The Wall Street Journal’s recent report has stirred some interesting points about the state of the streaming industry, highlighting several key issues that are worth considering.
Firstly, the renegotiated writer’s contract is expected to lead to fewer new shows and more cancellations of underperforming ones. This is a logical move for streaming services given the oversaturation of content in the market. With hundreds of new TV shows being produced annually, many of which go largely unnoticed by viewers, it’s a sound business decision to streamline their offerings and focus on quality over quantity.
Secondly, the studios’ reluctance to publicly release viewing data raises questions about the actual viewership numbers on streaming platforms. While this opacity may benefit writers in terms of residuals, it suggests that some streaming services may have disappointing viewership figures that could negatively impact their stock prices.
Lastly, the idea of consolidation in the streaming industry is intriguing. The report suggests that bundling multiple streaming services into a single package could be a solution to the problem of too many services confusing consumers. This concept, akin to the cable TV model, would have subscribers pay a single fee for access to various streaming platforms.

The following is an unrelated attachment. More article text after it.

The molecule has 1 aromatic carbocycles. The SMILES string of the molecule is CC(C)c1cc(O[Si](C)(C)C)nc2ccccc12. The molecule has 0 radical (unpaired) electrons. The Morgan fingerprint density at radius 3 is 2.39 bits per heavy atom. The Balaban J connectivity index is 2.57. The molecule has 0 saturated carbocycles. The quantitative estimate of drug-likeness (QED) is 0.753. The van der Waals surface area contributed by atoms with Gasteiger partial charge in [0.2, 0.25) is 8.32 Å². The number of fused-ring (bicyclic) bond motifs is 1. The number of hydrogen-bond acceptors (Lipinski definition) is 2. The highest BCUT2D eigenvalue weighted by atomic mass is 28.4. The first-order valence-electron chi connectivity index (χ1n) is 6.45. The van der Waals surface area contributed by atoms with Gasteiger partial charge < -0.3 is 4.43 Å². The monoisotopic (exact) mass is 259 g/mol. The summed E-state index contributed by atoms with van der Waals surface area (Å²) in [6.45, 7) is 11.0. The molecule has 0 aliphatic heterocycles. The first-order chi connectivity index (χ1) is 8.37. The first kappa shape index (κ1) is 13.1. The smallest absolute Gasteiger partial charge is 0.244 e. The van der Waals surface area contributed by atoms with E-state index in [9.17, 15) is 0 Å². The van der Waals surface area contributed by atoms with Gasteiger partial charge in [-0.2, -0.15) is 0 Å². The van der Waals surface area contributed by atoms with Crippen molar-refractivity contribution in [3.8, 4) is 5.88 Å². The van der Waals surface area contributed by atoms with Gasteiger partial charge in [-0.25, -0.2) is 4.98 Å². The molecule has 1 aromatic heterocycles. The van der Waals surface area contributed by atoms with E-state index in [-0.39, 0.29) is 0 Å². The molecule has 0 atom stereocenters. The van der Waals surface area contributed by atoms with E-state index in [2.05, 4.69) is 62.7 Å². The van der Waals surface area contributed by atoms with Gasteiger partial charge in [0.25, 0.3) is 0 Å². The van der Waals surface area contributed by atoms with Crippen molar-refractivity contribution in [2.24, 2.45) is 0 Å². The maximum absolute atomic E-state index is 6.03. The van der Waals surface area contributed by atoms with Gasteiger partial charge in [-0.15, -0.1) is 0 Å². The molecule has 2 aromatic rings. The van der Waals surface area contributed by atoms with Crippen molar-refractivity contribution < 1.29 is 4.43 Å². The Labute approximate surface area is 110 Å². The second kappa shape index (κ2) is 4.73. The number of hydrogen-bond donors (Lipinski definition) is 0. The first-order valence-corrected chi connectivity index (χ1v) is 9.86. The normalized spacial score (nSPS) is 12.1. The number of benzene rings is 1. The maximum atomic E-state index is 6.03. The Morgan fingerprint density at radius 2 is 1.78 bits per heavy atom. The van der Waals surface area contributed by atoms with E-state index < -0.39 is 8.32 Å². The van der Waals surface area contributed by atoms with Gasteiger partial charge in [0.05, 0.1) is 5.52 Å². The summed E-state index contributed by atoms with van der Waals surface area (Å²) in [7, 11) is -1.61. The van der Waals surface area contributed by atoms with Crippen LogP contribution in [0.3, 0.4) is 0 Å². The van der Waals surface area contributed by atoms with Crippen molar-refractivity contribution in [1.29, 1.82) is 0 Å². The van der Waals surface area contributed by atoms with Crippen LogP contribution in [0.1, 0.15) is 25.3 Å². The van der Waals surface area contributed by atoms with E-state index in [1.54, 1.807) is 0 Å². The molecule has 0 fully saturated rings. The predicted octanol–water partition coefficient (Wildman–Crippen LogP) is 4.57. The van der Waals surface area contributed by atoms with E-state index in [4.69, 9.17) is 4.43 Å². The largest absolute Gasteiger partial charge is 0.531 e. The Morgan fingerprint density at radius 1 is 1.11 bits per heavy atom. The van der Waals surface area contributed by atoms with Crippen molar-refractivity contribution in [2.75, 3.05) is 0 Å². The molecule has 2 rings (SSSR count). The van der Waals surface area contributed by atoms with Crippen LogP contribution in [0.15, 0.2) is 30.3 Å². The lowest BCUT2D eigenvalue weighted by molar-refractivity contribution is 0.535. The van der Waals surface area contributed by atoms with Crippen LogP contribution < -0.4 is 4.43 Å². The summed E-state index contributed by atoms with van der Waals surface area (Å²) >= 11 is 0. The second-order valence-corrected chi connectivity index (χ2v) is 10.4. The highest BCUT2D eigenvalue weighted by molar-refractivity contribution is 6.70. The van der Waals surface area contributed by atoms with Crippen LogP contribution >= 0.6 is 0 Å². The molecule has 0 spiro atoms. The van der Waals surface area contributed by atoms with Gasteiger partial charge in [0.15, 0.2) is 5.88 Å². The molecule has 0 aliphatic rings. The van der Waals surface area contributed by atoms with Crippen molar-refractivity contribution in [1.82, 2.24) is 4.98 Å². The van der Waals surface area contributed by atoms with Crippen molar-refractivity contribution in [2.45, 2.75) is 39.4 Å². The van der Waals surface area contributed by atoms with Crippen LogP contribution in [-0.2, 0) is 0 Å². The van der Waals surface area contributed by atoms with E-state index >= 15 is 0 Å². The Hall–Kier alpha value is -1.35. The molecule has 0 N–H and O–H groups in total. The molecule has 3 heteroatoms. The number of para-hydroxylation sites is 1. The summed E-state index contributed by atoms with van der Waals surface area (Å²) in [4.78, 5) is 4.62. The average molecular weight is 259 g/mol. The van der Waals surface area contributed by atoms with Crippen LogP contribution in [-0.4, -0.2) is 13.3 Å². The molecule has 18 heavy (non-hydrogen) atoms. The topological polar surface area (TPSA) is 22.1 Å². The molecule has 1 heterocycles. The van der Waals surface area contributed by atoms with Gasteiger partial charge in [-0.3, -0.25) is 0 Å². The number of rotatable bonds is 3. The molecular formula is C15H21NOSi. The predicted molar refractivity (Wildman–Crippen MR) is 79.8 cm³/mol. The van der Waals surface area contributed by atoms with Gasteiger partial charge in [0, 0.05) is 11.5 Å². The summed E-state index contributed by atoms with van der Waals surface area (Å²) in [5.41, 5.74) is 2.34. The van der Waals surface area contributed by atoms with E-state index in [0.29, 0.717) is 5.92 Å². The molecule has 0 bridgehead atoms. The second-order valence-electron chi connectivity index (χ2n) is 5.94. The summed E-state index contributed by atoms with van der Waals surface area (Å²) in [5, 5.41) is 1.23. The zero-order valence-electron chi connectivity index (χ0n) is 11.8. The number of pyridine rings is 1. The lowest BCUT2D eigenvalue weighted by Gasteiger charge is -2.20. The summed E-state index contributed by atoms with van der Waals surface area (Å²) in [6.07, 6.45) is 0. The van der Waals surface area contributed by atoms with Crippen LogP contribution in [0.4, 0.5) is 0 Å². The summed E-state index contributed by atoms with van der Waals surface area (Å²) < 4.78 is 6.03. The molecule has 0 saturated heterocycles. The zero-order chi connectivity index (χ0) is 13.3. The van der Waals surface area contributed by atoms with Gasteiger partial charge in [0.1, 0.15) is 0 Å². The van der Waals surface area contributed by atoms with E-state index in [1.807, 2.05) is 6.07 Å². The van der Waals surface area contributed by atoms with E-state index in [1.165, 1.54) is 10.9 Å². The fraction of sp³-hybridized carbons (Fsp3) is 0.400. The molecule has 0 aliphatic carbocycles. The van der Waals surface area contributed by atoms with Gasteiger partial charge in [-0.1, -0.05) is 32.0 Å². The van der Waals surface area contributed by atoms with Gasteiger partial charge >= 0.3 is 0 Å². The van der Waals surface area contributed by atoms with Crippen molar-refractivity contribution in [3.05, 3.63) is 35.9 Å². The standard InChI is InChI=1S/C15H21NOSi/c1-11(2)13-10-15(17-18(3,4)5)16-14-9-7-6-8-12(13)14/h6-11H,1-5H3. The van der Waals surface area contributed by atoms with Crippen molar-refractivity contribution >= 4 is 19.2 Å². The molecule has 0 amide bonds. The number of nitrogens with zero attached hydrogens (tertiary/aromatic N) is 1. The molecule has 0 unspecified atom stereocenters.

However, the concern raised in the article is that this could lead to a return to the days of cable TV, where consumers paid for channels they never watched. It suggests that bundling might result in viewers being forced to pay for content they have no interest in, potentially limiting the diversity and choice that streaming has offered.
In conclusion, the report highlights the challenges faced by the streaming industry, including oversaturation, content quality, and the potential return of bundled services reminiscent of cable TV. It suggests that the industry may need to find a balance between consolidation and maintaining a merit-based system to ensure its continued viability.